Faced with an increasingly uncertain economy, America has ever-fewer means to take action. At the exact moment when the two White House candidates are honing their programs and their teams, this weakness is becoming obvious. The great economic policy levers have already been totally activated, or nearly so, and without really succeeding in stimulating the machine.
That is the case for monetary policy first of all. The Federal Reserve should announce today that it will not move its interest rates. The United States’ central bank is stuck between two symmetrical risks. On the one hand, economic activity is not strong; consumers are depressed; unemployment is rising. So, the Fed should decrease its interest rates. However – on the other hand – interest rates are already low, barely two percent for the Fed’s reference rate. And prices are increasing ever-more rapidly. One of the measures of this inflation published yesterday, the Personal Consumption Index, increased 0.8 percent in June, the strongest rise since 1981. Another measure, the classic Consumer Price Index, grew five percent in a year. Such a gap between prices and interest rates has not been observed on the other side of the Atlantic since the first oil shock. It would be perilous to increase it.
Budget policy is in the same situation. The reductions in taxes the Bush administration granted this spring will have barely offset the erosion in income skyrocketing oil prices have exerted. The deficit will exceed $400 billion in 2008 and could approach $500 billion next year, if one believes the forecasts published last week by the White House. Of course, that’s barely more than three percent of the enormous American GNP. But it is difficult under these conditions to set a vast plan in motion to support the economy while preserving the trust of investors likely to buy the bonds necessary for its financing.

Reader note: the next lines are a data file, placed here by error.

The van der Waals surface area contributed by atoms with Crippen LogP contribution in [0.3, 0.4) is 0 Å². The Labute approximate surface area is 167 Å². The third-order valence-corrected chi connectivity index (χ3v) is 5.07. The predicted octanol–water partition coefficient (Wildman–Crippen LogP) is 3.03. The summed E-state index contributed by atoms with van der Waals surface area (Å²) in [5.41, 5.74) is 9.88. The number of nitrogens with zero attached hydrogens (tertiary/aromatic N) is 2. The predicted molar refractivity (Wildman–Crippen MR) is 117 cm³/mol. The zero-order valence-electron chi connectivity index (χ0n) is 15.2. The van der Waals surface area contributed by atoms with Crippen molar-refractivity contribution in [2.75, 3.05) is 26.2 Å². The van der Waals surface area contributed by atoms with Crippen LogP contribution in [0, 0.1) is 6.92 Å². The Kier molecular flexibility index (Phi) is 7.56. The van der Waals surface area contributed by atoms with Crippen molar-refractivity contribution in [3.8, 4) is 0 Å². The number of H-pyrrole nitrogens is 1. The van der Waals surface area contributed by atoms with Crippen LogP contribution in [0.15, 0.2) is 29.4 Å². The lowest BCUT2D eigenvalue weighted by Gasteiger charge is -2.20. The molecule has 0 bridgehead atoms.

The United States is also not succeeding any better in using the trade weapon that would have allowed it to open new markets for its exporters. The recent injunctions directed at Beijing that Treasury Secretary Henry Paulson has just formulated look like a confession of impotence. America is left with barely any means to pressure China, Russia or the Emirates. All the more so as those countries’ capital is indispensable to America’s financial equilibrium.
The last time an American president took the reins of an economy as stalled as this one was in 1981. But Ronald Reagan changed the rules of the game and created what we in France would call a “break” with the past. For example, he increased military spending by 40 percent in five years. It’s difficult to imagine John McCain – and even less so Barack Obama – following that route. All the more so as problems of colossal budgetary impact loom on the horizon, such as financing health care and retirement costs. In reality, the next president of the United States will have no major economic weapon available. If growth resumes, that’s not very serious. In the opposite event, the whole world will suffer as a result of this American impotence.